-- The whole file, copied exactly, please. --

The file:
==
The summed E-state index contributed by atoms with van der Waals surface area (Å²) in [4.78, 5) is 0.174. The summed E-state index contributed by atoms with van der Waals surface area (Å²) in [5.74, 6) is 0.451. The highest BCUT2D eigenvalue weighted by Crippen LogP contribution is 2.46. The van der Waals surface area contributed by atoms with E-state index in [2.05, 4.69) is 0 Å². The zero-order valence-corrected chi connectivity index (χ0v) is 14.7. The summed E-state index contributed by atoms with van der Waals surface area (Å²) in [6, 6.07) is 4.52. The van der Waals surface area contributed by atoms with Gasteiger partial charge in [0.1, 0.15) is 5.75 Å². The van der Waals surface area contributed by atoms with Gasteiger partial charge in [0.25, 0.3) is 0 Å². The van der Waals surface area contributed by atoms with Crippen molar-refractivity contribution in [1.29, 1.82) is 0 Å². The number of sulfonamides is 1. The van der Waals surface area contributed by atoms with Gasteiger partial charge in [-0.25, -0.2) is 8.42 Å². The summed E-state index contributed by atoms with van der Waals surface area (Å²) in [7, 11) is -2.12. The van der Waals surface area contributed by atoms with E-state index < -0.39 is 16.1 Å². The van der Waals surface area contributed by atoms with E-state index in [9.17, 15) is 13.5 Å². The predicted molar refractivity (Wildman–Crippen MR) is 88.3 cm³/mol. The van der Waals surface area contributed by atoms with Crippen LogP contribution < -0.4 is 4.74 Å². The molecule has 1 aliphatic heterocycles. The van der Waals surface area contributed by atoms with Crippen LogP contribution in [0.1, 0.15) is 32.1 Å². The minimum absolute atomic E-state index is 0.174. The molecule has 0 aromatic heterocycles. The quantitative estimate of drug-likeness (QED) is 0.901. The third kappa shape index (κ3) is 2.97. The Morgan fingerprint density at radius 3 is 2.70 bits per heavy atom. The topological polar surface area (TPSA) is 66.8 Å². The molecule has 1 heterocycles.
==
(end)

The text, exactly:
The summed E-state index contributed by atoms with van der Waals surface area (Å²) in [4.78, 5) is 0.174. The summed E-state index contributed by atoms with van der Waals surface area (Å²) in [5.74, 6) is 0.451. The highest BCUT2D eigenvalue weighted by Crippen LogP contribution is 2.46. The van der Waals surface area contributed by atoms with E-state index in [2.05, 4.69) is 0 Å². The zero-order valence-corrected chi connectivity index (χ0v) is 14.7. The summed E-state index contributed by atoms with van der Waals surface area (Å²) in [6, 6.07) is 4.52. The van der Waals surface area contributed by atoms with Gasteiger partial charge in [0.1, 0.15) is 5.75 Å². The van der Waals surface area contributed by atoms with Gasteiger partial charge in [0.25, 0.3) is 0 Å². The van der Waals surface area contributed by atoms with Crippen molar-refractivity contribution in [1.29, 1.82) is 0 Å². The number of sulfonamides is 1. The van der Waals surface area contributed by atoms with Gasteiger partial charge in [-0.25, -0.2) is 8.42 Å². The summed E-state index contributed by atoms with van der Waals surface area (Å²) in [7, 11) is -2.12. The van der Waals surface area contributed by atoms with E-state index < -0.39 is 16.1 Å². The van der Waals surface area contributed by atoms with E-state index in [9.17, 15) is 13.5 Å². The predicted molar refractivity (Wildman–Crippen MR) is 88.3 cm³/mol. The van der Waals surface area contributed by atoms with Crippen LogP contribution < -0.4 is 4.74 Å². The molecule has 1 aliphatic heterocycles. The van der Waals surface area contributed by atoms with Crippen LogP contribution in [0.1, 0.15) is 32.1 Å². The minimum absolute atomic E-state index is 0.174. The molecule has 0 aromatic heterocycles. The quantitative estimate of drug-likeness (QED) is 0.901. The third kappa shape index (κ3) is 2.97. The Morgan fingerprint density at radius 3 is 2.70 bits per heavy atom. The topological polar surface area (TPSA) is 66.8 Å². The molecule has 1 heterocycles.